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1 of 1 people found the following review helpful
3.0 out of 5 stars out-dated and misleading type of work with the wrong title and misrepresented background of the author, Jan. 5 2011
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This review is from: Aboriginal, Northern, and Community Economic Development: Papers and Retrospectives (Paperback)
First of all, I'd like to say that there are well-discussed ideas and facts in this book such the economic development strategies advocated by the government and the aboriginal people, the issue of determination of need in CED, the aboriginal concept of enoughness, why aboriginal businesses fail and how agencies contribute, etc. I read the book, because I work in CED in the actual north of Canada and thought it would allow me to do my job better, BUT:

Readers should be cautioned that the book contains essays and not well- researched text as the product description gives impression to. Even the author confesses to this by starting the introduction with "[t]he essays in this collection represent reflections [...]"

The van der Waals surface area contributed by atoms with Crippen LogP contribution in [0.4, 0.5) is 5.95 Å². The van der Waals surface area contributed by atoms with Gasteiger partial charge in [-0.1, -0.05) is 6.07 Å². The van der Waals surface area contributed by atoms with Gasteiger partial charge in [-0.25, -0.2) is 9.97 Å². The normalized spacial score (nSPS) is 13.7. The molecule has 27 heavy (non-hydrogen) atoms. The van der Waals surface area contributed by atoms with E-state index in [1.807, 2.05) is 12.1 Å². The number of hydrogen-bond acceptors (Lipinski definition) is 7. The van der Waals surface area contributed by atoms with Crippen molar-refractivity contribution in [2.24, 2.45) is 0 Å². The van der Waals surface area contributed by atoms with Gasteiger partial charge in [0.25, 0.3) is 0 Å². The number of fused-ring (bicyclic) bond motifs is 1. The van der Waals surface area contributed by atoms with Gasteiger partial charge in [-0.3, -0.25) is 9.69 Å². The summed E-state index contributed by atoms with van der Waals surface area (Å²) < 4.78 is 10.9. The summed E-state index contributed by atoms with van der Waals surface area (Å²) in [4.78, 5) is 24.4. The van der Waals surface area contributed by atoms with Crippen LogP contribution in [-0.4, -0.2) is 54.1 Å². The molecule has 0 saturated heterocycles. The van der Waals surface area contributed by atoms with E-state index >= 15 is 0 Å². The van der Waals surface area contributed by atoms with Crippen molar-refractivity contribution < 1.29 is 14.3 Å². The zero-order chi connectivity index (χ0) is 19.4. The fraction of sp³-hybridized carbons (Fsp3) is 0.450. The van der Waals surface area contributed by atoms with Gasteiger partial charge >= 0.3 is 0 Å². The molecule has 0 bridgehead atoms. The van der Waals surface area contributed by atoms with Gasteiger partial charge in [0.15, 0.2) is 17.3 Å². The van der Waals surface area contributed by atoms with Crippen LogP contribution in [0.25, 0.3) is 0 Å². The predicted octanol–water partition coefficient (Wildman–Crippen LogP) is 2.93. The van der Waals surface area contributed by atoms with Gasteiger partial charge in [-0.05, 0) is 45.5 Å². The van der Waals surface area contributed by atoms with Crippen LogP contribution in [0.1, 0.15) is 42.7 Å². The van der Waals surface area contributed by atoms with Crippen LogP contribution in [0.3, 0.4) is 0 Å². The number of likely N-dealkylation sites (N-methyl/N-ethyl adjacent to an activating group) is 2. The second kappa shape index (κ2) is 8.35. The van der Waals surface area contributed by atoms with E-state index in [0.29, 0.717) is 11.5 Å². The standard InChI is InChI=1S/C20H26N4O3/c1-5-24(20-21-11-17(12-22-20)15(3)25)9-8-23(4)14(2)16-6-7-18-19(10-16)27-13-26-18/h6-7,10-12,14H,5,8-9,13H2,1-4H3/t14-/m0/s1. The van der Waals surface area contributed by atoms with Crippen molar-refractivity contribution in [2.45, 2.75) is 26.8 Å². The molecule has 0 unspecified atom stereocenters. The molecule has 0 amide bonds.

Aboriginal in the title of the book subsumes only First Nations people living in southern Canada. There is nothing about other Aboriginals (Inuit and Metis) living in the north of Canada, which constitute more than half of Canada's land and water mass. Even though a lot less people live up in the three territories of Canada not writing about them at all in this book warrants not giving the book its current title. The title is greatly misleading as the north the author uses is the north of the southern provinces in Canada that is nothing like the north of Canada.

The product description of the book claims that the author was at one point a practitioner of CED. I looked through appendix II of the book that shows a list of the author's practical involvements and found not one position that tells me he practiced CED. Being a secretary, advisor, consultant or a chairman to a CED fund/planning commission/committee does not make one a practitioner. A practitioner of CED in the real north is the economic development officer (EDO) and the author has never filled such position.

Last but not least, most of the chapters of this book are from works published in the 1960s, 70s and 80s. These are then commented on in what the author calls "retrospective on ..." A lot has changed in the past three decades and the author should know better.
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Aboriginal, Northern, and Community Economic Development: Papers and Retrospectives
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